Fun, Fear, and Focus

How to be five times as productive — using neuroscience

Most of us recognize that heady feeling when we’re performing at our very best. Time becomes irrelevant, doubt and self-consciousness evaporate, and you find yourself completely immersed in the task at hand. It’s almost like falling in love with whatever you’re doing. For a short time, it becomes the center of your universe. According to McKinsey, when you reach this exalted state, commonly known as “flow”, you are a whopping five times more productive. Wouldn’t it be great to gain a fast track to flow? Thanks to brain science, you can. We now know that three distinct neurochemicals produce this unmistakable feeling: dopamine, noradrenaline, and acetylcholine. But if that chemical soup sounds a little intimidating, there’s an even easier way to remember the recipe. When you want to move into that pleasant but powerful zone of productivity wherever and whenever you need it, all it takes are fun, fear and focus.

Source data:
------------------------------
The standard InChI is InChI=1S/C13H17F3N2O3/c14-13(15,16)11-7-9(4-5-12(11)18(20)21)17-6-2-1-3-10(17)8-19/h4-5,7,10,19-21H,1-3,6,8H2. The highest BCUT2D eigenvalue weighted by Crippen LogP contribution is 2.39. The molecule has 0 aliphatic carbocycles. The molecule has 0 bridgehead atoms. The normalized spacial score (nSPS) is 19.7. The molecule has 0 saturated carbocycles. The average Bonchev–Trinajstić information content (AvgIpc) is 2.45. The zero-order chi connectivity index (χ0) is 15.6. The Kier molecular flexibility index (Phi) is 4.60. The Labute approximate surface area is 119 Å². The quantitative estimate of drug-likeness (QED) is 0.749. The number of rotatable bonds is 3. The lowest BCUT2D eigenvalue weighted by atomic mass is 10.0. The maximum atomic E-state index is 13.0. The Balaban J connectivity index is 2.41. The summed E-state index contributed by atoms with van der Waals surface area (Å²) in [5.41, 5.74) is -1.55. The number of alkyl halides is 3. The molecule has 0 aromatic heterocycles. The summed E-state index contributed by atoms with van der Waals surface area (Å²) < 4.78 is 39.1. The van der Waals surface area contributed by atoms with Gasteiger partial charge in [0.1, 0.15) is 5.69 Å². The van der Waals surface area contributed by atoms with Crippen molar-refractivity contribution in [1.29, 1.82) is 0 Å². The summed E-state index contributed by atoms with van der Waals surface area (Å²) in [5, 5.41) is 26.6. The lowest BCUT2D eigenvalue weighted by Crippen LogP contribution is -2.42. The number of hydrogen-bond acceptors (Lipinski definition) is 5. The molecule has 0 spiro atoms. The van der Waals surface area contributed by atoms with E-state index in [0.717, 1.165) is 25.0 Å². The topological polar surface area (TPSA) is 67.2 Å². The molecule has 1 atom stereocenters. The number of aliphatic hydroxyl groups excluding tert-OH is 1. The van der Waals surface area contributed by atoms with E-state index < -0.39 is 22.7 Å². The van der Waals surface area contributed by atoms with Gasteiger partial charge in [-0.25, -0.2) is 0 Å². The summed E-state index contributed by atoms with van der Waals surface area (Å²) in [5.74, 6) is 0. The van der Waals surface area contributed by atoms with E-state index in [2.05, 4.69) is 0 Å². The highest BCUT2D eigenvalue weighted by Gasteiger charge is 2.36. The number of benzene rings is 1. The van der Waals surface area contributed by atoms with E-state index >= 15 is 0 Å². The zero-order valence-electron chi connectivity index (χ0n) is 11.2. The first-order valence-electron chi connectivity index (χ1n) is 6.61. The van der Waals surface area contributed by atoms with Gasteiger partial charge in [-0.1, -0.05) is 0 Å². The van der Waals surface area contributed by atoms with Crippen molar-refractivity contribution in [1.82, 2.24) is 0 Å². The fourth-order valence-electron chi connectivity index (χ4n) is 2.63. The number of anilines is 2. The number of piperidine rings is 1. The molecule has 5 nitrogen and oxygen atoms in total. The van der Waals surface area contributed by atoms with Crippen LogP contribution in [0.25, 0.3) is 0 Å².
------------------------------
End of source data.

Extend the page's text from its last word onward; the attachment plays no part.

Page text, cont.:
Fun